Exclusive Interview: Sadgiqacea on false prisms, incorporating non-traditional metal instruments, and “selfishness”

Interview with Evan Sadgiqacea (baritone guitar/vocals)
By hutch13

Formed in 2010, the duo of Sadgiqacea’s (pronounced Sad-Juh-Kay-Sha) first self-released EP of three songs was a giant of a record. They return with the four- song, 40- minute, False Prism, produced and recorded by Chris Grigg of Woe in September 2012. This collection of mind-blowing riffs is slated for release on May 7th, 2013, followed by a full American tour with Philly’s Hivelords (see all dates here).


Obviously, with three titles containing “false” and the final using “True,” which aspects of truth are you investigating on this album?

EVAN: We thought it would be cool to describe the unlearning process as it relates to things that many human beings are taught to believe. Sometimes events happen in our lives that make us realize things are not what they seem. We question and then we can begin to learn. By naming a song True Darkness” we wanted to say that the real evil in man is fear, because we are taught to live by it, and more often than not it prevents us from reaching our true potential as human beings. Obviously, I think things that are dark and evil are awesome. But I think “the devil” as he/it is portrayed via Christianity is a far lesser evil than the lies we are taught to believe. We put a different spin on the “evil” thing.

Can you give an example of a false prism?

EVAN: We used the word prism as a metaphor for the filter that all information in our society must pass through before it reaches the ears, eyes, and minds of the masses, to illustrate the point that you have to look through said prism it to see any light at all. It is mandatory for information to be watered down and filtered for our consumption. Therefore, you can’t look around the prism, because it is too big. From the time we are born, we are taught by our institutions to think a certain way, and we don’t even have the possibility of realizing this until many of society’s ideals have been instilled in us. So the prism is the filter that all our information passes through, and it makes all this information tainted.

When did you start to doubt the integrity of what the adult world (church, media, police, politicians, etc) was telling you?

EVAN:I remember being in 3rd grade and having the ideals of religion not make sense to me. One time, in church with my family I remember the priest saying, “if you don’t believe in god when you die then you’re going to hell,” and I thought, well, what if you didn’t actually do anything wrong? Does god only exist if you believe in him?

This philosophy type stuff I could talk about for hours. From there, it wasn’t long before my beliefs were that of an atheist, but I have become much more spiritual in recent years. I am really partial to most of the eastern philosophies on life.

Can you elaborate on – or provide examples of – “our own reflections on the dualistic nature of the evil we all see and experience”?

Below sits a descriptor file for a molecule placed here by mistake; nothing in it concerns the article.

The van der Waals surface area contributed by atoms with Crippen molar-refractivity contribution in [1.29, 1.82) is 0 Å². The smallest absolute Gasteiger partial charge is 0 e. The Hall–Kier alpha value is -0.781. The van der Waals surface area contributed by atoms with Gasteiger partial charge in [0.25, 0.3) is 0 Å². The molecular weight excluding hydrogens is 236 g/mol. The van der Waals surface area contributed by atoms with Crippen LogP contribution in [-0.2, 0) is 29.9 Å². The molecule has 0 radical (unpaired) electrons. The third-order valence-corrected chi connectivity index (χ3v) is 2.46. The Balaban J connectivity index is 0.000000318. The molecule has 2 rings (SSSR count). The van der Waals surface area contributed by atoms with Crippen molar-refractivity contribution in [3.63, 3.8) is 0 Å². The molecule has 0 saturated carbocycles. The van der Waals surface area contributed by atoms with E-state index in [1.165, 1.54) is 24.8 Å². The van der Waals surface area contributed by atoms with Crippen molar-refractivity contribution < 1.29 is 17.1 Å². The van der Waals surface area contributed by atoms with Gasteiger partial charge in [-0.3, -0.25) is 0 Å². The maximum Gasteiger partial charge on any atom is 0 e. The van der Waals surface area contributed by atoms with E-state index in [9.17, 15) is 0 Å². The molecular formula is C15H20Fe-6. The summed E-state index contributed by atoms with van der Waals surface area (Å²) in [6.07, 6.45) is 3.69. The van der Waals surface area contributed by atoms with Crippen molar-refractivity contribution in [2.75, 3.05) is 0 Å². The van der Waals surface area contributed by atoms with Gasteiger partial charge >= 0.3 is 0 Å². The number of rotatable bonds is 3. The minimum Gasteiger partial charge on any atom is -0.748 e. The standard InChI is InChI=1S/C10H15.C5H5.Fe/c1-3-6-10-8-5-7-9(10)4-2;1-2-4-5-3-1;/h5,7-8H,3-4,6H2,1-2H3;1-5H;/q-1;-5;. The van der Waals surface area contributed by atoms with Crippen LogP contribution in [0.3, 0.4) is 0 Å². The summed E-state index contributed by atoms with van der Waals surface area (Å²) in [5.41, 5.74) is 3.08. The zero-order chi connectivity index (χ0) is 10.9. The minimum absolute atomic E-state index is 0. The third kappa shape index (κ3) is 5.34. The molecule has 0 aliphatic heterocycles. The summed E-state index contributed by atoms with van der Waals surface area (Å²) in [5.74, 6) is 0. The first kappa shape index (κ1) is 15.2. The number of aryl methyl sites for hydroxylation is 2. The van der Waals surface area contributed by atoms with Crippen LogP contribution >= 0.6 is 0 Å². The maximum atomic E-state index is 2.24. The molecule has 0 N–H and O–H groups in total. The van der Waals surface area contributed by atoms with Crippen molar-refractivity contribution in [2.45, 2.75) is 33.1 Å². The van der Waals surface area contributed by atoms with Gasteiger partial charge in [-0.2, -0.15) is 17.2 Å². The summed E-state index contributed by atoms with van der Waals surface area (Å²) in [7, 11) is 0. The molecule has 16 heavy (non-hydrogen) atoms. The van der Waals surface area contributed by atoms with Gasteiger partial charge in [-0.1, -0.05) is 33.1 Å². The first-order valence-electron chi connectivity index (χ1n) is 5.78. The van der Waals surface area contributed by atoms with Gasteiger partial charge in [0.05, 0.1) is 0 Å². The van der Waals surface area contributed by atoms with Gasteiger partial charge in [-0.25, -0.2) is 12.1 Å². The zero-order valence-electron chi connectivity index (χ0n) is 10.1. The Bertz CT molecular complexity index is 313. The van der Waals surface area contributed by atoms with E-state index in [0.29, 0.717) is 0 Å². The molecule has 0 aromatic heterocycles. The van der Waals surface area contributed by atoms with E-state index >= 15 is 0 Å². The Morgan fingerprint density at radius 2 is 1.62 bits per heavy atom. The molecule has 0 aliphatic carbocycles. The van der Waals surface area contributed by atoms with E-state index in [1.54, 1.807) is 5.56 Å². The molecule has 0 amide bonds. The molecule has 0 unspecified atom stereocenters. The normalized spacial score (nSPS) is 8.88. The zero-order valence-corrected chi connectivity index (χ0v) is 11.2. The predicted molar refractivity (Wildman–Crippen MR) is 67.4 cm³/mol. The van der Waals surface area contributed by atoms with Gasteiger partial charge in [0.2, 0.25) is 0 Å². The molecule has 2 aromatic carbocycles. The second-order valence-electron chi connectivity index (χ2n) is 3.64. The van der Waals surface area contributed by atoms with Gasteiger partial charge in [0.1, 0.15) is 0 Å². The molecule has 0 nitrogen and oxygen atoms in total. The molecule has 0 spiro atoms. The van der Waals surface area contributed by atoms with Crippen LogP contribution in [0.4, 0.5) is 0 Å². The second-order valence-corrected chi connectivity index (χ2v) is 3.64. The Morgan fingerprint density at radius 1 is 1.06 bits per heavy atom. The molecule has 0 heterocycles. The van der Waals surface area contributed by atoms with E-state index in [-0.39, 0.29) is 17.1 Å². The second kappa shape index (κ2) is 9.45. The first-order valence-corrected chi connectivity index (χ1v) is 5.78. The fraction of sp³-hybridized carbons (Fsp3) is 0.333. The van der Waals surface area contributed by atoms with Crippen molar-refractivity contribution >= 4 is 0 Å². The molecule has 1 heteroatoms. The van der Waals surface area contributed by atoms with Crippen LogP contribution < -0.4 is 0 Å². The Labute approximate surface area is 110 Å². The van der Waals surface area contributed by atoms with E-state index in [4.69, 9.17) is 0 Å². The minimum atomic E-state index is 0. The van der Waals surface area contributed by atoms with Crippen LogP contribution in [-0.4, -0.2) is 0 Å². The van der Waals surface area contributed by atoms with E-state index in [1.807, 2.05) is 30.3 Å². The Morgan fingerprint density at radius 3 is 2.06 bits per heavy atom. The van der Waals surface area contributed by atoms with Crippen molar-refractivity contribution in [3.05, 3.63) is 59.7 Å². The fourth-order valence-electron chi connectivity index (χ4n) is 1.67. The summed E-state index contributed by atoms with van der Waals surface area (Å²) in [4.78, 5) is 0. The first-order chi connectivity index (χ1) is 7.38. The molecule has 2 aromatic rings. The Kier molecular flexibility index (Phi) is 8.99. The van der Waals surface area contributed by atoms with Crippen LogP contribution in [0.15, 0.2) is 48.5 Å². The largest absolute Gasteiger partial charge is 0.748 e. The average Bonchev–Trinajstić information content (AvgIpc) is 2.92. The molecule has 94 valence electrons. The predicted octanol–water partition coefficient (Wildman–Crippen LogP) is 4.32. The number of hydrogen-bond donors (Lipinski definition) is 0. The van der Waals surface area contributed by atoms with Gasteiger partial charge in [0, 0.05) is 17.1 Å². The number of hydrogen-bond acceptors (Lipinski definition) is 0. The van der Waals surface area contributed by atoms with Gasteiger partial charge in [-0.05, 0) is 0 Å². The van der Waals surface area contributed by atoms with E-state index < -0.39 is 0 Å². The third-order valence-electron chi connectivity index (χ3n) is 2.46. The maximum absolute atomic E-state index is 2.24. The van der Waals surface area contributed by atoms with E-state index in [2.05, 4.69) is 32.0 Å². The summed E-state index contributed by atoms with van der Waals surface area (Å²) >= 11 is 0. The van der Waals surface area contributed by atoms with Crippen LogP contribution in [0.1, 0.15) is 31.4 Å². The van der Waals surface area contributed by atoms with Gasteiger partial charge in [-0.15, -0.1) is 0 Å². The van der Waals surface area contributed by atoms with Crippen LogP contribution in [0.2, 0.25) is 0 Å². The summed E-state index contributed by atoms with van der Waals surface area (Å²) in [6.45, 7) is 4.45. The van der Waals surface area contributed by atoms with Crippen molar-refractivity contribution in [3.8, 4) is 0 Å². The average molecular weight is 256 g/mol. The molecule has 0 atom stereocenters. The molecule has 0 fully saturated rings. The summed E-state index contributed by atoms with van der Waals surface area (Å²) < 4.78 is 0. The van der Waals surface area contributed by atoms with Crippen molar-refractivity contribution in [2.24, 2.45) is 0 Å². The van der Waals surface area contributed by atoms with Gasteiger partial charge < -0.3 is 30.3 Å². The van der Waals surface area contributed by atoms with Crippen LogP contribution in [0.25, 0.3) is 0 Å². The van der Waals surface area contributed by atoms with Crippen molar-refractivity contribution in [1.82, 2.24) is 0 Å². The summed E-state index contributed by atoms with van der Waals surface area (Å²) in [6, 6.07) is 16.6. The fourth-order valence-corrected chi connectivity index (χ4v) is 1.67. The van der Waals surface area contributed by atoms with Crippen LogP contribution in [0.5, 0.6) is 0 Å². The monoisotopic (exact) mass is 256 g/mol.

EVAN: This goes back to what I was saying about the metaphor of the False Prism. Things that have received evil connotations by being demonized throughout the modern era are often times not the biggest problem. Think about all the hypocrisy committed by the Catholic Church! I love heavy and evil music, but the people I have met playing it are some of the nicest people I’ve ever come across.

Do you believe humans have a selfish survival instinct that propagates evil? What drives human decisions?

EVAN: This is a very interesting proposition, especially when you think of it in terms of a caveman, for example. Is it evil for a caveman to kill a wild animal to live? And if so, is living itself evil!? I don’t think I have the moral compass to answer either of those things, but it’s a mind-fuck for sure. I think these days, being selfish is perhaps more of a belief that has been instilled in us through materialism than an instinct. Most people in the mainstream western school of thought believe that if you hoard your money and look down upon those who are less fortunate than you, then you are somehow succeeding. Many of us fail to realize that “what goes around, comes around” is much more than an old adage. I strongly believe in Karma and I try to do good as much as I can. It may be really ironic, but making “evil” metal music is the most honest form of self- expression that I have come across so far.

What peers push you musically?

EVAN: Hivelords, Woe, Sea of Bones, Before the Eyewall, Bubonic Bear, and Atriarch are all bands that I have been incredibly impressed with when I’ve seen them live. We have also played with all of them. It’s important to have peers that keep pushing you, and I am happy to call such skilled musicians my friends.

Fred: All of the above, Burden, Fight Amp, Ladder Devils, Ominous Black, and Ashencult to name a few more.

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Who did the artwork?

EVAN: Fred did the entire layout of the CD as well as the vinyl. He also just did a sick poster for our recent show with Zozobra and Kowloon Walled City. He’s available for freelance album art, t-shirts, and posters here: http://www.ftgillustrations.com. I drew and colored the gatefold centerpiece for the vinyl with watercolor pencils. My main artistic outlet is tattooing, and I am an artist at Living Out Loud Tattoo in South Jersey.